A quick look at my newest portfolio.
It took a while, but I finally got my friend David Butler back in front of my camera after all these years.
Dave is a production designer, art director, and set dresser for feature productions like Marshall, The First Purge, TMNT 2, The True Adventures of Wolf Boy, Emelie, Sharknado 2, and After the Sun Fell – And that doesn’t even begin to touch on his decades of work in theatre and television.
We first met back when I was the studio manager at the wonderfully infamous production space in Buffalo, NY that David would do prop and set work for, and I consider myself unbelievably lucky to still be collaborating with him for the past ten years or so. He has built almost every set piece in my studio and he has been a true guide in helping me to turn my ideas into the finished images I share with you.
Tom flies solo in this episode as I was back home in Buffalo with my family in the final days before my wife’s due date!
Ron Haviv is an Emmy nominated, award-winning photojournalist and co-founder of the VII Photo Agency, dedicated to documenting conflict and raising awareness about human rights issues around the globe. Tom and Ron discussing what Haviv has learned while covering more than twenty-five conflicts in over one hundred countries. Ron has produced an unflinching record of the injustices of war and his photography has had singular impact. His work in the Balkans, which spanned over a decade of conflict, was used as evidence to indict and convict war criminals at the international tribunal in The Hague. President George H.W. Bush cited Haviv’s chilling photographs documenting paramilitary violence in Panama as one of the reasons for the 1989 American intervention.Haviv’s work has been featured in numerous museums and galleries, including the Louvre, the United Nations, and the Council on Foreign Relations. Haviv’s photographs are in the collections at The Houston Museum of Fine Arts and George Eastman House amongst others as well as numerous private collections.
Big thanks to Adorama and The Photo Bridgade for their continued support!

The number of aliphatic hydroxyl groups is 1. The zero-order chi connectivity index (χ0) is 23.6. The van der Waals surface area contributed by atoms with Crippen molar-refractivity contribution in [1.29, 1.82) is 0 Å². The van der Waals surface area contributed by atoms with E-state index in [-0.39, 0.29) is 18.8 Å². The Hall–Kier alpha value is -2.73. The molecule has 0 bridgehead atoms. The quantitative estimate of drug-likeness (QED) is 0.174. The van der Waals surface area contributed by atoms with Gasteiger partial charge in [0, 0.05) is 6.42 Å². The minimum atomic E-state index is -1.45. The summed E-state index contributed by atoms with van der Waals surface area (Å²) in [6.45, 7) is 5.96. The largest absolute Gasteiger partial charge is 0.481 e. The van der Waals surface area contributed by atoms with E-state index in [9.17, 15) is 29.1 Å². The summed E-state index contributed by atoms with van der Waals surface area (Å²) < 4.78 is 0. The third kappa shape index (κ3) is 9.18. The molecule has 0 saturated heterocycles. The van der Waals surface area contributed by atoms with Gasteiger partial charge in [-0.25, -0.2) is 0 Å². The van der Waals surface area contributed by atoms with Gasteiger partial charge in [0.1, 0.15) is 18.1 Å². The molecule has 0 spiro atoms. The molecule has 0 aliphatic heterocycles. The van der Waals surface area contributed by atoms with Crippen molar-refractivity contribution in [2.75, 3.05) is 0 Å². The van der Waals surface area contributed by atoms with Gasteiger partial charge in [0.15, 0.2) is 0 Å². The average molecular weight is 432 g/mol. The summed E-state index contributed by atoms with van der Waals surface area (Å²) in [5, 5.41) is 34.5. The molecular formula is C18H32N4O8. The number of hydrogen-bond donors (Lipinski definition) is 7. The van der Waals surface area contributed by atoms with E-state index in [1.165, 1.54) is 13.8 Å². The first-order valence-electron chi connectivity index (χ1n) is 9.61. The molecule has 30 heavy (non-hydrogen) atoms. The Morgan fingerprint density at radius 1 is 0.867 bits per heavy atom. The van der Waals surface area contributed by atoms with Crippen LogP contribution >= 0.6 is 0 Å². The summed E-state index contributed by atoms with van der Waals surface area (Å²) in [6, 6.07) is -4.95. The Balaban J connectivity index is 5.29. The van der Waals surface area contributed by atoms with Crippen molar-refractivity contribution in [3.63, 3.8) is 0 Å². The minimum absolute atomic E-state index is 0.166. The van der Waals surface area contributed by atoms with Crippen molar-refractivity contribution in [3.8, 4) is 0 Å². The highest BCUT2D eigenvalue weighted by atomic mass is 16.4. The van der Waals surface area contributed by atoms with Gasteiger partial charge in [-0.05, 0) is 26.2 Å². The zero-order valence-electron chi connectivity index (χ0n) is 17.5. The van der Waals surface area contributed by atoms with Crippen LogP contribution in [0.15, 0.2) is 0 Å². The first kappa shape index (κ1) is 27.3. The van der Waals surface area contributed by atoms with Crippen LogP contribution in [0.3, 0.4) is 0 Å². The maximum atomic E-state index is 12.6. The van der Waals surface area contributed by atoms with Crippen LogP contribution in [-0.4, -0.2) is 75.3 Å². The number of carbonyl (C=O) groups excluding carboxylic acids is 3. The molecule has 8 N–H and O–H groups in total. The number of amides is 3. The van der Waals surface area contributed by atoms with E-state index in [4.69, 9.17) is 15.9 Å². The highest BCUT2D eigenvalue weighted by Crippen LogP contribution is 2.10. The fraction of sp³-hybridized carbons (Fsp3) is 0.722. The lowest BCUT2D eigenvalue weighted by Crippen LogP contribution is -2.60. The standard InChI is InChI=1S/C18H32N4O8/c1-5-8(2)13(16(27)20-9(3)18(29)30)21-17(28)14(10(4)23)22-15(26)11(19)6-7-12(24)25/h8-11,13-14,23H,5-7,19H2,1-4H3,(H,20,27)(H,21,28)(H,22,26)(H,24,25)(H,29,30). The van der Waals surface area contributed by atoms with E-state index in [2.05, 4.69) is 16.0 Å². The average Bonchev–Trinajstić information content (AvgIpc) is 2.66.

A group shot with the team at Angelica Tea Room.
One of my favorite places to drink in Buffalo — with unforgettable beverages and an amazing crew behind the bar! Occupying the same space as the former Club Diablo (a goth/metal bar and a dearly departed former haunt of mine) The Angelica Tea Room is a much brighter and more refined space than the former occupant — instead of beer, shots, and thrash the focus has shifted to a mellower mood and features a collection of classic cocktails inspired by the exodus of master bartenders to foreign lands during America’s prohibition and the exotic new tastes they discovered and incorporated into the American cocktail tradition upon their return. ⠀
Clay Patrick McBride told me on the day the we recorded this episode that Anne Geddes has sold more books than Beyoncé has sold albums — and I’m inclined to believe it because Anne Geddes is as close as you can get to a household name in modern photography. Tom and I were thrilled to get to speak with Anne about her best known work photographing babies, children, and pregnant women — but perhaps more so we were excited to speak to her about her decades of philanthropic work and her experiences navigating an ever changing publishing industry that has had a radical effect on the photographic world.
Shot on the shores of Lake Erie for the latest issue of Valuation Magazine (the in-house publication of the Appraisal Institute —a trade association for real estate appraisers.) James is the Director of Appraisal Standards for global real estate services giant Colliers International, and was recently elected president of the board of directors of the Appraisal Institute.
Tom Kennedy and I talk with Clay Patrick McBride live at Adorama in New York about both his career creating portraits of the biggest names in music and sports, as well as his new role in teaching the next generation of up and coming photographers at the Rochester Institute of Technology.
I’ve been lucky enough to visit Clay’s classes and hang out with him a few times. Aside from being an incredible photographer I find him to be one of the most compelling and realist educators I’ve ever met.
Clay’s portraits of top athletes and musicians such as LeBron James, Allen Iverson, Metallica, Norah Jones, Jay Z, and Kanye West have appeared in countless magazines, among them Rolling Stone, Sports Illustrated and NY Magazine. His commercial work includes dozens of album covers for Sony, Blue Note and Atlantic Records, as well as print campaigns for Pontiac, Boost Mobile and Nike